All patients present opportunities, but patients who might be considered more challenging due to their condition are often the cases where pharmacists might make the greatest difference
Every pharmacy patient presents challenges and opportunities. Some challenges are more clinical in nature, such as patients who have multiple comorbidities with myriad possibilities for drug-drug or drug-disease interactions. Some challenges are more personal, as some patients might be exhausted, exasperated, and frustrated from difficulty in accessing or navigating a complex health care system.
Certain clinical situations manifest into challenges due to the symptomatology inherent to the condition. In the case of many central nervous system (CNS) diseases, such as dementia, promoting medication adherence and clear communication can sometimes be a challenge. At the same time, however, in addition to our professional mandate of providing high-quality care, opportunities exist.
Pharmacy personnel have the opportunity to create value for these patients and their caregivers. The relative value theorem proposes that relative value involves the sum of price and service multiplied with perceived value, or the experience a patient might have with a product or service. Patients are looking for value that might otherwise be elusive in today’s health care environment.
This might be even more true for informal caregivers of certain patients. Informal caregivers are those who tend to the needs of a patient (often a loved one, but perhaps someone else) without formal pay or recognition and whose daily life burdens have only been compounded by the care they provide. Caregivers for patients with dementia are attempting to optimize the patient’s medication adherence and their quality of life, while facing these patients’ diminishing memory and sense of autonomy.
Smith et al. conducted a study to discern how pharmacy personnel can assist family caregivers of patients with dementia.1 During interviews, these caregivers reported difficulties in maintaining medication and medical supplies, accessing health professionals, and ensuring adherence to prescribed therapies (both pharmacological and non-pharmacological). Caregivers also provided recommendations for future service enhancements, and these were broadly classified as (1) information, such as routine communication to the caregiver; (2) access and communication, meaning availability for consultations using multiple types of media and simplified systems for ordering prescriptions; and (3) future roles, such as helping to ensure that medication refills are timely and providing more consistency in the quality of visits with pharmacy professionals.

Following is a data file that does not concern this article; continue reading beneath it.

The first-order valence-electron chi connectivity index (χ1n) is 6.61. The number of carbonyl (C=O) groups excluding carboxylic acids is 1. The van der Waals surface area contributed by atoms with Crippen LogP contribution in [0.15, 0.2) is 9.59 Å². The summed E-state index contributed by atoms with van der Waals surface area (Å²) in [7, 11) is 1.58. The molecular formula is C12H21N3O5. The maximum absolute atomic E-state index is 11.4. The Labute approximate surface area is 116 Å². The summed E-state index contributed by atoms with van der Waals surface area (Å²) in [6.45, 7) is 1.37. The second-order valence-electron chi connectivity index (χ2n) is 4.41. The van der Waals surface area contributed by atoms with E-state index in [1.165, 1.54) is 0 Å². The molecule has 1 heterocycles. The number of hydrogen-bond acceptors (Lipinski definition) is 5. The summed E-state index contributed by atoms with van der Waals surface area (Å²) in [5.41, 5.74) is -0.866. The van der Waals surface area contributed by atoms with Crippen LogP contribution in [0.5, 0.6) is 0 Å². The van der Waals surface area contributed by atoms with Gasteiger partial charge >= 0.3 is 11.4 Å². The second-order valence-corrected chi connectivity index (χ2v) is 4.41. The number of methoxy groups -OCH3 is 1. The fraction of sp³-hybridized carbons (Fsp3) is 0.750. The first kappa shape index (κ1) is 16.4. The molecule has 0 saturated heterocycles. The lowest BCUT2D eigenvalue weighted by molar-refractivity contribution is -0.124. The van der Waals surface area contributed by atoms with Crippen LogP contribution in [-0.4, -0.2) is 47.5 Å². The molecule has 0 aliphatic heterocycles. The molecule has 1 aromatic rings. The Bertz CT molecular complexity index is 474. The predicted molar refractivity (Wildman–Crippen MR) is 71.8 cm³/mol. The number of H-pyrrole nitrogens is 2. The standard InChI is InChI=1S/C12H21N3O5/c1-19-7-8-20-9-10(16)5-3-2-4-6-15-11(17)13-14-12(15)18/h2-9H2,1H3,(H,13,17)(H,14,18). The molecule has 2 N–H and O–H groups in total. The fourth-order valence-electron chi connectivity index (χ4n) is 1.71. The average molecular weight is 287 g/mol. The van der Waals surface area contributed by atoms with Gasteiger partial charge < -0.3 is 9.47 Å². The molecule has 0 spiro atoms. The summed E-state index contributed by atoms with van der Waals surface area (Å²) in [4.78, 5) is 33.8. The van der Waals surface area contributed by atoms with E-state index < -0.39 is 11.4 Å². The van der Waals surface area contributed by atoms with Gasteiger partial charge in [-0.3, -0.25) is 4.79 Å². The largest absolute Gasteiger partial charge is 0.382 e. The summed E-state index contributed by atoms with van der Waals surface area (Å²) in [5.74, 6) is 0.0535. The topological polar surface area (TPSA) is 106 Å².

When treating a patient, a pharmacist or other health professional is often also providing counsel and care to the patient’s social support network, as well. All patients present opportunities, but patients who might otherwise be more challenging due to their condition are often the cases where pharmacists might make the greatest difference and inroads to ensure a valued relationship.
Additional information about Creating and Managing Value and Human Resources Management Functions can be found in Pharmacy Management: Essentials for All Practice Settings, 5e.
Shane P. Desselle, RPh, PhD, FAPhA, is a professor of social and behavioral pharmacy at the Touro University California College of Pharmacy.
Smith, F, Grijseels MS, Ryan P, Tobiansky R. Assisting people with dementia with their medicines: Experiences of family carers. Intl J Pharm Pract. 2015;23(1):44-51.